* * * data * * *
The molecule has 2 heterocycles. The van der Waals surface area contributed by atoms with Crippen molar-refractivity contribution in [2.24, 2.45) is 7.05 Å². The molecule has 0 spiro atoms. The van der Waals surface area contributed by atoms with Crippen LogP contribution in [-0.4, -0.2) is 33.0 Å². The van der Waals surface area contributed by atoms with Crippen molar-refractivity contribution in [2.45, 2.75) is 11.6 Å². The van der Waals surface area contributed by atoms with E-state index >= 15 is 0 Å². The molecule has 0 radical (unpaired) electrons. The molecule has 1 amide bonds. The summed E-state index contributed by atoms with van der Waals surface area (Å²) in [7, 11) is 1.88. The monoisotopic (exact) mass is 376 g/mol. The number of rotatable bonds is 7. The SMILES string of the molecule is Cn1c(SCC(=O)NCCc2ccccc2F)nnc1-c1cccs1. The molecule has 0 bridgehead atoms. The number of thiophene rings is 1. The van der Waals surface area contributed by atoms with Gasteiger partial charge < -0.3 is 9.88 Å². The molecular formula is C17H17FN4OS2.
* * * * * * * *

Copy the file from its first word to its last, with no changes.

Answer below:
The molecule has 2 heterocycles. The van der Waals surface area contributed by atoms with Crippen molar-refractivity contribution in [2.24, 2.45) is 7.05 Å². The molecule has 0 spiro atoms. The van der Waals surface area contributed by atoms with Crippen LogP contribution in [-0.4, -0.2) is 33.0 Å². The van der Waals surface area contributed by atoms with Crippen molar-refractivity contribution in [2.45, 2.75) is 11.6 Å². The van der Waals surface area contributed by atoms with E-state index >= 15 is 0 Å². The molecule has 0 radical (unpaired) electrons. The molecule has 1 amide bonds. The summed E-state index contributed by atoms with van der Waals surface area (Å²) in [7, 11) is 1.88. The monoisotopic (exact) mass is 376 g/mol. The number of rotatable bonds is 7. The SMILES string of the molecule is Cn1c(SCC(=O)NCCc2ccccc2F)nnc1-c1cccs1. The molecule has 0 bridgehead atoms. The number of thiophene rings is 1. The van der Waals surface area contributed by atoms with Gasteiger partial charge < -0.3 is 9.88 Å². The molecular formula is C17H17FN4OS2.